Tripit Gets Serious About Social Networking

TripIt Gets Serious About Social NetworkingI’m a big fan of Tripit as a tool to manage my travel.  For about the past year, they’ve been trying to build a social networking capability into their offering without, as far as I can tell, much success.

So I was very excited to see the announcement last week that Tripit has launched connections to Facebook.

It comes down to the basic question: do you create your own social network, community, or tool rather than leverage something that already exists?  I look at the decision this way:

Create a custom network if:

  • The people that a user would want in the network are separate and distinct from those they’d typically have in their core social networks (Facebook, Myspace, LinkedIN, Twitter, etc).
  • The sensitivity of the information should make a typical user uncomfortable when placing on a general social network site, even if the group is considered private.
  • The target network users would reasonably be expected to invest sufficient time on the site or there are enough network members for the community to be viable.
  • You are charging a fee to be part of the network (in certain cases).
  • The audience that you would engage for the community is unlikely to be part of another social network (this one is a hard sell at this point, but it’s possible).

Outside of those situations, you should be leveraging your customers’ existing social networks rather than building your own.

In my use of Tripit, I didn’t want to take the time and effort to create and manage another social network.  Now that they’re connecting to Facebook, I’ll absolutely connect through that channel.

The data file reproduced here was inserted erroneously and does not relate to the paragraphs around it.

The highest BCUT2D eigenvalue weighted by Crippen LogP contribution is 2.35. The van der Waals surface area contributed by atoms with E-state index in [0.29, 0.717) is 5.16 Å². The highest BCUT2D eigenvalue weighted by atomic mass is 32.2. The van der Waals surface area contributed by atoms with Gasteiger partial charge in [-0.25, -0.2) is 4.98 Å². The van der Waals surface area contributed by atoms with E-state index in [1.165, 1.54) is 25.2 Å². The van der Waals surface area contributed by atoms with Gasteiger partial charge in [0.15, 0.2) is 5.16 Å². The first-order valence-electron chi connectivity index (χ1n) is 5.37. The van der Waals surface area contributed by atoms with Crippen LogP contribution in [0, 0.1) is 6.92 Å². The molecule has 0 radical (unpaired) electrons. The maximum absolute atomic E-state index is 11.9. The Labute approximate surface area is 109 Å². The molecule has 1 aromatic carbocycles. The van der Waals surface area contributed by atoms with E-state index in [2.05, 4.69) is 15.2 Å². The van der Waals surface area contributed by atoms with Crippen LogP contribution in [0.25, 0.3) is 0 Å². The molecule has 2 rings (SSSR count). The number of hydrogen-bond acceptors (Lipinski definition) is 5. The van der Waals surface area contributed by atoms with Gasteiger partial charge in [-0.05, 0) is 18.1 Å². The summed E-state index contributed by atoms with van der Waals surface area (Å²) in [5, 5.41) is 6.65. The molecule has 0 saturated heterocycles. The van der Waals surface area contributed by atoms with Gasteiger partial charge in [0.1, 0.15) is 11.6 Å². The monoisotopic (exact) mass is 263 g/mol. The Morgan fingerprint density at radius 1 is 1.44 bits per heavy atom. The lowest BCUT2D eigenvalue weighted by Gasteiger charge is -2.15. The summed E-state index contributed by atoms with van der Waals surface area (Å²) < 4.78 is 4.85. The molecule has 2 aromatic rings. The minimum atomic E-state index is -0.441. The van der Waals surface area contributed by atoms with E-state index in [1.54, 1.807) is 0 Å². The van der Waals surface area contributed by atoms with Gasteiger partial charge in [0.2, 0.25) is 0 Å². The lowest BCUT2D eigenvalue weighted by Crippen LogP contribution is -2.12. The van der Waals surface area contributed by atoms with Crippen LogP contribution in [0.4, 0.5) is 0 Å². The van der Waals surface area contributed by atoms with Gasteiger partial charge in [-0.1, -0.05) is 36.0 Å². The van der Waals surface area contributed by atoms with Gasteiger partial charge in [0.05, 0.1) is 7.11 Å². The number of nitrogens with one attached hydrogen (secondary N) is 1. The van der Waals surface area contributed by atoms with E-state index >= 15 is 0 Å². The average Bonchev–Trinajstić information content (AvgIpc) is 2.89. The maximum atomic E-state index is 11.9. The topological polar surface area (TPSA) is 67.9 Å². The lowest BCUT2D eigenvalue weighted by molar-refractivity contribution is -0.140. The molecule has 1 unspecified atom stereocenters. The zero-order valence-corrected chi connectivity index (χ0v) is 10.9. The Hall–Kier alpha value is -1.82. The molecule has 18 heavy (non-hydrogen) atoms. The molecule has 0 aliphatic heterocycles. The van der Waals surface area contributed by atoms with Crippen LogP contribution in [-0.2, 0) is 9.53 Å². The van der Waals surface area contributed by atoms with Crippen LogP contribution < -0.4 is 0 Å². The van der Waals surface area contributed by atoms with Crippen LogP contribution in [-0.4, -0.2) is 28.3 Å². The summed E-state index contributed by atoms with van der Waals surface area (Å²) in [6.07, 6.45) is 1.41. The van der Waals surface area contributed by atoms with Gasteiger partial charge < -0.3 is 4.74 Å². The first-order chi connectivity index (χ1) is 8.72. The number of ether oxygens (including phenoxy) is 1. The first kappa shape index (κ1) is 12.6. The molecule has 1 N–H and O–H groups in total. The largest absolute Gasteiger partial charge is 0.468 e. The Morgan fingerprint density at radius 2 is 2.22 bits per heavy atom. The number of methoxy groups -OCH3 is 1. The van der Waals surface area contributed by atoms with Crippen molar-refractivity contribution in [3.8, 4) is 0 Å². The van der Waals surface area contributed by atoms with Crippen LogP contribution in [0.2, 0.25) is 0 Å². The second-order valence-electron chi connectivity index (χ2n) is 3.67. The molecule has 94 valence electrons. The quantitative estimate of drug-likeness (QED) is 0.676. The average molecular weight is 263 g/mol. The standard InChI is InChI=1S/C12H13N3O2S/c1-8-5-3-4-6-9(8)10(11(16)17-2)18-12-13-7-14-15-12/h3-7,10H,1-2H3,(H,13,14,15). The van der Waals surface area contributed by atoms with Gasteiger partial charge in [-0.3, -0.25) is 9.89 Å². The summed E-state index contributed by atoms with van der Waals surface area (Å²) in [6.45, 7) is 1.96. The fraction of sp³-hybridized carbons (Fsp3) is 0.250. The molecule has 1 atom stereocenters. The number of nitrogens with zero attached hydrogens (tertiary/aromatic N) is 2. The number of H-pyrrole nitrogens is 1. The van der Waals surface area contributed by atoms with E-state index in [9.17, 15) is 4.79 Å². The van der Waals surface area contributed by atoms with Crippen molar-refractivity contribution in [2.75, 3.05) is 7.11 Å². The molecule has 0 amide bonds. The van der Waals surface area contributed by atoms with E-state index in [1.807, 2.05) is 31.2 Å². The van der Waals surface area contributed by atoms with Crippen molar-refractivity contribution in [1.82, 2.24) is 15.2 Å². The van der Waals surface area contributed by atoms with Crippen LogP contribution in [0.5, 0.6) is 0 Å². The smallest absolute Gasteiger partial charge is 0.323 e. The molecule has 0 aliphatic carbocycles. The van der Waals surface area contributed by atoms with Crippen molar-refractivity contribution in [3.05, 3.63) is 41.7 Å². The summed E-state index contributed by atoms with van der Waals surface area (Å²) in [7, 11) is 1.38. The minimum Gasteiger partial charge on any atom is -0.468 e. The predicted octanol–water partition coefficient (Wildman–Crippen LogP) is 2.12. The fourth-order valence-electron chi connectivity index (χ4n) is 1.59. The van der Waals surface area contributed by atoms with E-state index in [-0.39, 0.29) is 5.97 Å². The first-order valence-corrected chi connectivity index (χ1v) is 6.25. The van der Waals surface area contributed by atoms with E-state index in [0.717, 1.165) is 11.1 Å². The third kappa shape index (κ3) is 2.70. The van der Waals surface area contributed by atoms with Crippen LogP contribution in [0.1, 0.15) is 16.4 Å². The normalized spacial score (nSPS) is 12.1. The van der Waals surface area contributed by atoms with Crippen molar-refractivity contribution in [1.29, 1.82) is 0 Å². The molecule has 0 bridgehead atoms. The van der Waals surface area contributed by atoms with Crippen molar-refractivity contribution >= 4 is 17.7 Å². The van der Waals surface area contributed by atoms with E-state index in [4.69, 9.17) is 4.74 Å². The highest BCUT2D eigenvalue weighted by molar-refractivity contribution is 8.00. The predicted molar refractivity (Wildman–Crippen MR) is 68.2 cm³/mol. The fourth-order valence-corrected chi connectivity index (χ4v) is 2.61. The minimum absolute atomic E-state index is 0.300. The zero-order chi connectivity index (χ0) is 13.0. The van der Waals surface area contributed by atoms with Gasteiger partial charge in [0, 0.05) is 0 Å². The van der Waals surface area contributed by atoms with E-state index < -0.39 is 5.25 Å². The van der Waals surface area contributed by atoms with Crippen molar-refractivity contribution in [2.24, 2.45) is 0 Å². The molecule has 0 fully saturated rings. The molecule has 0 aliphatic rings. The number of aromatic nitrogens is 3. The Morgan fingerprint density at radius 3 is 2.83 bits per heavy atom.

In a healthcare environment, I see this same situation at play.  If I were dealing with cancer and was interested in sharing information with family and friends, I wouldn’t take the time to build a separate network for that.  That’s what I use Facebook for.  If I was looking for peer support for a psych issue, on the other hand, I’d likely make a different choice.

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About Ben Dillon

It’s not just Ben’s sultry radio-voice that makes him the perfect person to be Geonetric’s eHealth Evangelist, although we do believe that increases attendance to our webinars. It’s the fact that Ben’s a thought leader. He follows healthcare technology trends like other people follow sports teams. He’s constantly researching and analyzing everything from social media strategies to accountable care organizations and determining what it all means to Geonetric, our clients and the industry as a whole. This sought-after speaker and current SHSMD board member wasn’t always in the spotlight, previously working in business process re-engineering and software development with the University of Iowa Healthcare and the Michigan Insurance Bureau. He holds a bachelor’s degree in computer engineering from the University of Michigan and a master’s degree in eBusiness and strategic management from the University of Iowa. If you saw this man’s calendar you’d be very surprised to learn that in between all his trade rag interviews and speaking engagement prep he still finds time to feed his Twitter addiction and play the Big House with the University of Michigan Alumni marching band.

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